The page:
Dalai Lama takes message to arena

Boston Globe: The Dalai Lama yesterday brought his message of nonviolence and religious tolerance to the FleetCenter, declaring to a full house of 14,578 that “disarmament is our only hope.”

But he gave a mixed message on war, acknowledging that the Second World War and the Korean War had made positive contributions to human society, and he said that only time will tell whether the war in Iraq was justifiable.

And he sounded notes of simultaneous pessimism and optimism on the situation in Tibet, his home country, which is controlled by China. The Dalai Lama is not only the spiritual leader of Tibetan Buddhists, but leads the Tibetan government-in-exile, and he won the Nobel Peace Prize in 1989 for his advocacy of nonviolence as he leads his people in a struggle for cultural autonomy.

“From my perspective, I am optimistic,” he said, speaking just days after meeting with President Bush and Secretary of State Colin L. Powell in Washington. “But if you look at the developments, sometimes it feels hopeless.”

The Dalai Lama said that a growing number of Chinese intellectuals are sympathetic to the plight of Tibetans…

, who have little religious or political freedom under China, and that the gradual increase in democracy in mainland China causes him to feel hopeful that Tibet, too, will eventually benefit from such change. But the Dalai Lama said he is worried about “cultural genocide,” a loss of Tibetan language and culture, as large numbers of ethnic Chinese move into Tibet, threatening to make Tibetans a smaller minority in their own land.

The Dalai Lama, whose given name is Tenzin Gyatso, spoke for about an hour, then fielded questions for another 25 minutes. He was greeted by a standing ovation when he began and ended, and the crowd also rose as he entered and greeted him silently by bowing toward him with their hands clasped in a traditional Tibetan greeting.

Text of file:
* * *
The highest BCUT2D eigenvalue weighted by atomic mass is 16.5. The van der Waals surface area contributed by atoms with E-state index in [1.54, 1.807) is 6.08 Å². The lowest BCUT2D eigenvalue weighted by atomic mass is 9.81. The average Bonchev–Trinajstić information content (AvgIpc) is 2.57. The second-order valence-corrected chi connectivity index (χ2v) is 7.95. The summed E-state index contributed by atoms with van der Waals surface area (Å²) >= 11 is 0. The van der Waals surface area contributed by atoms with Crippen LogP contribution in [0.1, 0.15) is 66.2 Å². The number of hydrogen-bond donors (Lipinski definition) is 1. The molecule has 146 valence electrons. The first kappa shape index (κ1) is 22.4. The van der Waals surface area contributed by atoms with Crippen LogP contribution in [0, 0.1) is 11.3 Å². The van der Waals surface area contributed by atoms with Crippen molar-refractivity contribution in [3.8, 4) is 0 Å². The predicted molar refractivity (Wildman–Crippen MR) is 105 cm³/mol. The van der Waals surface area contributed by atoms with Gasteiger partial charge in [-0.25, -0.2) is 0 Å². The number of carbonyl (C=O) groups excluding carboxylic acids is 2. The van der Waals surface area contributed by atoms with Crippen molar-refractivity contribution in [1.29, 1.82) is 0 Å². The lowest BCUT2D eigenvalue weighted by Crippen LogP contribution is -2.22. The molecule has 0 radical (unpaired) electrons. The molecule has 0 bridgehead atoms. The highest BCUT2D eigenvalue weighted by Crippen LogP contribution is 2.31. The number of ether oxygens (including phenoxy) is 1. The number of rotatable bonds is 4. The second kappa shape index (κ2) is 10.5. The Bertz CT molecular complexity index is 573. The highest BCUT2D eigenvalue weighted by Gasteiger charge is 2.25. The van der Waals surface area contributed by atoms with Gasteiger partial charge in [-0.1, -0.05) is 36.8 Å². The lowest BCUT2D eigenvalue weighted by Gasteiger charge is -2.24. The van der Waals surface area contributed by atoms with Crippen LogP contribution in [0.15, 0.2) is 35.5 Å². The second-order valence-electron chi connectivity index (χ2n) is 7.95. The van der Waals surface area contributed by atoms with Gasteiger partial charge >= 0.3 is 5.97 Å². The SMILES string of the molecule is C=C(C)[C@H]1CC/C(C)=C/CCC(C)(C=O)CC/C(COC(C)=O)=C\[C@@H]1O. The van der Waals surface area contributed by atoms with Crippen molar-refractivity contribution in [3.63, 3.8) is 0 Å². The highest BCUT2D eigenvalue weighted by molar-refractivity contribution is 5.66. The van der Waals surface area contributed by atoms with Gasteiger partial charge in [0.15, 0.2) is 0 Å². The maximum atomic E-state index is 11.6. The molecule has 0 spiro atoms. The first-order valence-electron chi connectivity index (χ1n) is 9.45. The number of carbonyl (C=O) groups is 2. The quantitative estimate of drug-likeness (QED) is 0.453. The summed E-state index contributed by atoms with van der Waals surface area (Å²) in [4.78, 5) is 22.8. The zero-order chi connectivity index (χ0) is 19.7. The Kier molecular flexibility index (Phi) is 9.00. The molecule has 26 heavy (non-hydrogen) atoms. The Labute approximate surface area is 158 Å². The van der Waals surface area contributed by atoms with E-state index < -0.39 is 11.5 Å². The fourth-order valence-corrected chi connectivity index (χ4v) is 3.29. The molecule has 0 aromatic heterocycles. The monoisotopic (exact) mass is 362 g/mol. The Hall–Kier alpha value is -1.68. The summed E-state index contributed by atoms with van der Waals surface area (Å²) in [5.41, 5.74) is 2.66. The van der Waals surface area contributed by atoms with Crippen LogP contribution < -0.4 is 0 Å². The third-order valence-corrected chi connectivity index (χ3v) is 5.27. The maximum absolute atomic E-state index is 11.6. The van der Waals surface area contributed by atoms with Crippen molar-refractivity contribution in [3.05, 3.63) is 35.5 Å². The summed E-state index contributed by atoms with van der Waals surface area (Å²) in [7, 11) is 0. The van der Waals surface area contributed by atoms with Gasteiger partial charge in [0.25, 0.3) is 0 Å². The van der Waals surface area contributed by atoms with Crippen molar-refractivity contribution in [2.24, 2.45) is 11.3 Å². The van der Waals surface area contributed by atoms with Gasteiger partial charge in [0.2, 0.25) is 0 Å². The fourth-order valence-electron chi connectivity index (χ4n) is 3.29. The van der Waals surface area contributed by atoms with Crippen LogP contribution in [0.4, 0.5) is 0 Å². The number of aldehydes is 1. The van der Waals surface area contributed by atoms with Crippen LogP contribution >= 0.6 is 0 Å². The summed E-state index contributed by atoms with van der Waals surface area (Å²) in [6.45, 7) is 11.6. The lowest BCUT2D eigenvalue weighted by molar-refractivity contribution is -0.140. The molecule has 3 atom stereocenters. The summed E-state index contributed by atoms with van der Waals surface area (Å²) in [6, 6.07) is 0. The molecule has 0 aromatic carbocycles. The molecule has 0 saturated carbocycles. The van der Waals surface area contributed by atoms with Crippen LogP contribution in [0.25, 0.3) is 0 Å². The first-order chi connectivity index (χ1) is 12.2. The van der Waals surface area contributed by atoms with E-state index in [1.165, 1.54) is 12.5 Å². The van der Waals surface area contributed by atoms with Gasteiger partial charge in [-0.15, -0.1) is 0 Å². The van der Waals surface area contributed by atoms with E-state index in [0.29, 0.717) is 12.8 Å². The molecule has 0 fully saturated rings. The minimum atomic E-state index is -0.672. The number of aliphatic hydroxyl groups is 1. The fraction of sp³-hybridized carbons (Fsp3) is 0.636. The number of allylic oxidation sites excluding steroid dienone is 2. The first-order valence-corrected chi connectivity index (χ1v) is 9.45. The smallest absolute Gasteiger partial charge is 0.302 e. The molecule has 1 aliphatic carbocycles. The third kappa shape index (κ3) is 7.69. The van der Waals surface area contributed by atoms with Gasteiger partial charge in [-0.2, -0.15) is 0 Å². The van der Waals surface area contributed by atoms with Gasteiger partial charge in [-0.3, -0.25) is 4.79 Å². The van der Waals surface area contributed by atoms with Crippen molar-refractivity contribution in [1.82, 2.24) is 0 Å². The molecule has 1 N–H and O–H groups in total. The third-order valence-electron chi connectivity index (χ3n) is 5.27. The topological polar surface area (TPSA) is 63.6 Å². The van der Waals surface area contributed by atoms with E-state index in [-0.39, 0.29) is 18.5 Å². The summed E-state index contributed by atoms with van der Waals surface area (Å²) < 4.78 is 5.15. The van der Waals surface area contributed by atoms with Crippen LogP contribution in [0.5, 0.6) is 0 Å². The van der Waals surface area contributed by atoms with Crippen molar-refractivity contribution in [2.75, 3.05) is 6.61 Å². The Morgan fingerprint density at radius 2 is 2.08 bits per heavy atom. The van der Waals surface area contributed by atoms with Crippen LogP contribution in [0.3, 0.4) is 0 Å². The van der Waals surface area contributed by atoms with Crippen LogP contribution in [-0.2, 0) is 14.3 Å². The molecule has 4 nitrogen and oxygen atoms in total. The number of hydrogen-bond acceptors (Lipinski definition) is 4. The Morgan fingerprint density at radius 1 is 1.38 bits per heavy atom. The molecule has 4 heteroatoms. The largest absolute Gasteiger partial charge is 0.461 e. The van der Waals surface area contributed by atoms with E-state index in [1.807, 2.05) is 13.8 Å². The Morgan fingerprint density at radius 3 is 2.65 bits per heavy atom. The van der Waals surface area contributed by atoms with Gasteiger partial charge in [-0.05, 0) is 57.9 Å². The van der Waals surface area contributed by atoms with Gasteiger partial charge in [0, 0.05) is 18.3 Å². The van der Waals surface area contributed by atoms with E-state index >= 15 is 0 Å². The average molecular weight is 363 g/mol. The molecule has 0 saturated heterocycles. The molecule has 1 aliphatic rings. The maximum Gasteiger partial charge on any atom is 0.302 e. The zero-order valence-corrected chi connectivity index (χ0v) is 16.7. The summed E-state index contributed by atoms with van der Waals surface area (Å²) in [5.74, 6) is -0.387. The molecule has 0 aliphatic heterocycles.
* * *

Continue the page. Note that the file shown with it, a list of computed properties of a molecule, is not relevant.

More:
The venue provided a somewhat surreal setting for the 68-year-old Buddhist monk, whose followers believe he is the 14th incarnation of the Buddha of Compassion. Dressed in a sleeveless red and saffron robe, he sat on a white lounge chair on a small stage at one end of the cavernous sports arena. His image was beamed through the arena on overhead video screens bearing logos for Dunkin’ Donuts, McDonald’s, and PCConnection.com; the crowd of Buddhists, pacifists, and spiritual seekers sat quietly beneath rafters decorated with the championship banners of the Celtics and the Bruins.

The corridors of the FleetCenter were filled with an unusual array of vendors selling books by and about the Dalai Lama, or products with names such as “Dharma Crafts.” Activists set up tables promoting Tibetan meditation centers and organizations such as the MIT Buddhist Community, the Tibetan Nuns Project, and Students for a Free Tibet. The International Campaign for Tibet collected signatures on petitions urging a negotiated solution to the Tibet-China conflict, while the Tibetan Association of Boston raised money for a proposed Tibetan Cultural Center in Boston.